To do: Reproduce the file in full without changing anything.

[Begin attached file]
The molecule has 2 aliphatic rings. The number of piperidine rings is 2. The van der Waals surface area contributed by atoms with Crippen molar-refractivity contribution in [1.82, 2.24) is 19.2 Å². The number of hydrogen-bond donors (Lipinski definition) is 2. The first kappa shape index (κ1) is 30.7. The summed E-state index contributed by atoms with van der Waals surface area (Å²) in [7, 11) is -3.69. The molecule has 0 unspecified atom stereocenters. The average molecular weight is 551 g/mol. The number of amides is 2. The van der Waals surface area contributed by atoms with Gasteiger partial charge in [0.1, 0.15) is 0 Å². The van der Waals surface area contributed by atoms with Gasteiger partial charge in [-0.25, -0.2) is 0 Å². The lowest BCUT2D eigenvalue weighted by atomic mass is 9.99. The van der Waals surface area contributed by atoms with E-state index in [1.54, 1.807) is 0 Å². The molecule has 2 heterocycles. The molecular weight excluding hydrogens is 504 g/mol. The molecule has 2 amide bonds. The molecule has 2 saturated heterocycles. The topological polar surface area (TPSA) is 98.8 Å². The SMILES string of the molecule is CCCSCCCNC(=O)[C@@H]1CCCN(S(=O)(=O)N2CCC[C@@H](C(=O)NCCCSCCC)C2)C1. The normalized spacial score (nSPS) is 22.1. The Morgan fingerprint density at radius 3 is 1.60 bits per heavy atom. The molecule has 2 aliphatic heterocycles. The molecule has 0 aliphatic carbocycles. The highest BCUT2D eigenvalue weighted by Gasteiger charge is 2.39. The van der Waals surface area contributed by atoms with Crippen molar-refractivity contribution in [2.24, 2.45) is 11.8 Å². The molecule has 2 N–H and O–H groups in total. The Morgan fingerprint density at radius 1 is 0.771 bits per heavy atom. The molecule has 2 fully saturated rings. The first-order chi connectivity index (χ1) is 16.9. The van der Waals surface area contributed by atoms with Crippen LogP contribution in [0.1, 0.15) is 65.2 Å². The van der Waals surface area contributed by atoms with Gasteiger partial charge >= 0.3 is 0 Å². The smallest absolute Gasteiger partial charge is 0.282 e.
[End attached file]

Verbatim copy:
The molecule has 2 aliphatic rings. The number of piperidine rings is 2. The van der Waals surface area contributed by atoms with Crippen molar-refractivity contribution in [1.82, 2.24) is 19.2 Å². The number of hydrogen-bond donors (Lipinski definition) is 2. The first kappa shape index (κ1) is 30.7. The summed E-state index contributed by atoms with van der Waals surface area (Å²) in [7, 11) is -3.69. The molecule has 0 unspecified atom stereocenters. The average molecular weight is 551 g/mol. The number of amides is 2. The van der Waals surface area contributed by atoms with Gasteiger partial charge in [0.1, 0.15) is 0 Å². The van der Waals surface area contributed by atoms with Gasteiger partial charge in [-0.25, -0.2) is 0 Å². The lowest BCUT2D eigenvalue weighted by atomic mass is 9.99. The van der Waals surface area contributed by atoms with E-state index in [1.54, 1.807) is 0 Å². The molecule has 2 heterocycles. The molecular weight excluding hydrogens is 504 g/mol. The molecule has 2 amide bonds. The molecule has 2 saturated heterocycles. The topological polar surface area (TPSA) is 98.8 Å². The SMILES string of the molecule is CCCSCCCNC(=O)[C@@H]1CCCN(S(=O)(=O)N2CCC[C@@H](C(=O)NCCCSCCC)C2)C1. The normalized spacial score (nSPS) is 22.1. The Morgan fingerprint density at radius 3 is 1.60 bits per heavy atom. The molecule has 2 aliphatic heterocycles. The molecule has 0 aliphatic carbocycles. The highest BCUT2D eigenvalue weighted by Gasteiger charge is 2.39. The van der Waals surface area contributed by atoms with Crippen molar-refractivity contribution in [2.24, 2.45) is 11.8 Å². The molecule has 2 N–H and O–H groups in total. The Morgan fingerprint density at radius 1 is 0.771 bits per heavy atom. The molecule has 2 fully saturated rings. The first-order chi connectivity index (χ1) is 16.9. The van der Waals surface area contributed by atoms with Crippen LogP contribution in [0.1, 0.15) is 65.2 Å². The van der Waals surface area contributed by atoms with Gasteiger partial charge >= 0.3 is 0 Å². The smallest absolute Gasteiger partial charge is 0.282 e.